Scary stuff! Video: Softest Target Ever? A Nuclear Plant Outside D.C. Is Virtually Unguarded – P.S.
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At the urging of a couple of readers, I watched the pilot episode of the new Utopia “reality” television series last night via online streaming. In my opinion, putting people who do not share a common faith and work ethic together in that artificial construct for 365 days is a recipe for sharp conflict and probably for starvation.
There will presumably be 15 mouths to feed. (Although I expect a few early departures of some participants.) Clearly, a few sacks of flour, a couple of jars of pickles, and the milk production of two cows won’t go very far. With just $5,000 available, they will be hard pressed to have enough calories to see them through the year. Buying sprouting seeds would be the best immediate use of some of that cash. They will also need to get lots of row crops in the ground, pronto! The availability of stacked hay bales, electricity, and clean running water were all providential gifts to the experiment. (However, will the latter two come with monthly bills, at Southern California rates? Yikes!) I suppose that if they can use their phone to somehow tap into Craigslist and Freecycle they might have a chance, but I assume that the series producers have laid down some strict rules on outside contact.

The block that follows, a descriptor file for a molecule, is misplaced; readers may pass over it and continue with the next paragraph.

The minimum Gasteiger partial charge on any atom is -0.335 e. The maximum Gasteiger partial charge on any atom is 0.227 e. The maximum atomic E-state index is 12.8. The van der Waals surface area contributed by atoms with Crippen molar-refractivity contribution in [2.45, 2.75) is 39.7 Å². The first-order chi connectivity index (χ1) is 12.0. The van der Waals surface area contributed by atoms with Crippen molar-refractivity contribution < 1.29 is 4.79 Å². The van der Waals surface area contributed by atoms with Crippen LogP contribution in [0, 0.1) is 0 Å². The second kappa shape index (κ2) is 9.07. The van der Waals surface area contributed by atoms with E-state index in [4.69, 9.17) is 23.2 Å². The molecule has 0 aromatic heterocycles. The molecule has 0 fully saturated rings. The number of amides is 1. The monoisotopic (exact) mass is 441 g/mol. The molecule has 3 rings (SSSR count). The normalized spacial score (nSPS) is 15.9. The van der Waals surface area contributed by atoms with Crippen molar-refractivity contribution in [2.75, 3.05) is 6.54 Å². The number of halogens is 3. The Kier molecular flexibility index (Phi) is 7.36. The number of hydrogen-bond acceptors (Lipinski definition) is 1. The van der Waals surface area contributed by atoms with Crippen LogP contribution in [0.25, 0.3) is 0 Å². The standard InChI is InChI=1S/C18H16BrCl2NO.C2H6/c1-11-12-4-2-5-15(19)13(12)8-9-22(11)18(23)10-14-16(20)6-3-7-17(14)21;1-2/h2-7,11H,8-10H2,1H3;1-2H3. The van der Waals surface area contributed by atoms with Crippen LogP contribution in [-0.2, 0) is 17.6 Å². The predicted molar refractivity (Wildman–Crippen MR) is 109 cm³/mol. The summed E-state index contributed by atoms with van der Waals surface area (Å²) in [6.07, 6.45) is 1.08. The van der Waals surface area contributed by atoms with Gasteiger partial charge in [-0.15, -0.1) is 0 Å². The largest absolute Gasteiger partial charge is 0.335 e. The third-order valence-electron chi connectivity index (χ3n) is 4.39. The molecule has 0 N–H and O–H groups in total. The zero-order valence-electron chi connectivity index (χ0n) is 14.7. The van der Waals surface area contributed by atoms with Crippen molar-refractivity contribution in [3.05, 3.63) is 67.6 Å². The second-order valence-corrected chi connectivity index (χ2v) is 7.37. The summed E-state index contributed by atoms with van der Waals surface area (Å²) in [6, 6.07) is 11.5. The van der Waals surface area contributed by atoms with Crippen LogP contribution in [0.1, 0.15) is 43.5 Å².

History is replete with stories of failed utopian social experiments. Most of them fail within a couple of years. Also, consider that most of those societies have been started by people with a common faith and a shared work ethic. The motley crew assembled for this series clearly lack those attributes, so unless this is all secretly rigged, I’d rate their chance of success at less than 5%.
A large scale hippie commune called “The Farm” did have some success for a few years in the 1970s but only with a lot of very hard work. (Slackers were sent packing.) The Farm’s population peaked at 1,400, but it is presently down to 175. And, not surprisingly, communal banking of private income was abandoned in the early 1980s.
Unless the Utopia series participants quickly find common ground and commit themselves to hard work, then they will live and learn. – JWR